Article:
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Quantitative Measures for Footwear Impression Comparisons

NCJ Number
303985
Author(s)
Martin Herman, Ph.D.; Steven Lund, Ph.D.; Hari Iyer, Ph.D.; G¨unay Do˘gan, Ph.D.; Adam Pintar, Ph.D.; Yooyoung Lee Ph.D.
Date Published
2021
Length
13 pages
Annotation

The goal of this project has been to research and develop quantitative methods for two-dimensional footwear evidence assessment to assist examiners by providing empirical support for their findings.

Abstract

Although research has produced many similarity metrics and scores for quantifying pattern comparisons, pattern evidence disciplines have long had difficulty in applying their methods to casework so that it withstands scientific scrutiny. This project shifts the focus from the question “What is the weight of evidence?” to “What relevant information is available to help assess the weight of evidence?” This project viewed this shift in focus as a significant advance for both the footwear impression discipline and the field of pattern evidence. The project’s goal is to develop an end-to-end system called Footwear Impression Comparison System (FICS). This system is based on a workflow that reduces the potential for bias by eliminating side-by-side human evaluation of the questioned impression and test impressions, parallels the analytic sequence examiners already follow, and provides quantitative support for examiner findings in harmony with the Scientific Working Group for Shoeprint and Tire Tread Evidence (SWGTREAD) conclusion scale. The first version of this end-to-end workflow was made into a proof-of-concept graphical user interface application, which is described in this report. Another paper details subsequent work to replace each component of the initial version, focusing on performance and casework utility. This report advises that “successfully completing the long-term research would be a transformative landmark in pattern evidence evaluation.” 2 figures and a listing of 5 research papers, 2 talks, and an online software from this project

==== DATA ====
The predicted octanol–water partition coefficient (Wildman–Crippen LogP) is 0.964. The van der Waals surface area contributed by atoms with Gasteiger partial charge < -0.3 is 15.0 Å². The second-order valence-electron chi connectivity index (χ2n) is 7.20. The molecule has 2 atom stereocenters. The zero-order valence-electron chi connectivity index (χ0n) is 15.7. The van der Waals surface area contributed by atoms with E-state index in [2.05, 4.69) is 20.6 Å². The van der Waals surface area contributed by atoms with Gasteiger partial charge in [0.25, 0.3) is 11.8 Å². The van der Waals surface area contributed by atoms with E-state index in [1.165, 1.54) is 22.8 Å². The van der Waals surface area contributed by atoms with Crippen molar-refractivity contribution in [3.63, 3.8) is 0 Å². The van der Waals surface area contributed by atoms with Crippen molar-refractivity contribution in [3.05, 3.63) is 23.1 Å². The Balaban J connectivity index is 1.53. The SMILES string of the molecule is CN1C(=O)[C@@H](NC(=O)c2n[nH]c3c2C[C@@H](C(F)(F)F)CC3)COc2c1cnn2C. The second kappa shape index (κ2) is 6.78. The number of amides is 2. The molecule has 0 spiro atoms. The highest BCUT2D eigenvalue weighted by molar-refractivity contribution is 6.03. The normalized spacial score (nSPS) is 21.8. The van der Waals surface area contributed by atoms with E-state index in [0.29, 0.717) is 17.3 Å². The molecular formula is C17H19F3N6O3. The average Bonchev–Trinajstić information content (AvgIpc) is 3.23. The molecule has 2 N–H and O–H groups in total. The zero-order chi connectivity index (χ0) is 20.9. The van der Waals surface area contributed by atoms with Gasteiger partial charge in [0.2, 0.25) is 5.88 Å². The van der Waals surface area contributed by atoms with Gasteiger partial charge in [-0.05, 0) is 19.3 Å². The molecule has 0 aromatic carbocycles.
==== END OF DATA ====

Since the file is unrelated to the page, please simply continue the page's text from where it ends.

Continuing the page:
Date Published: January 1, 2021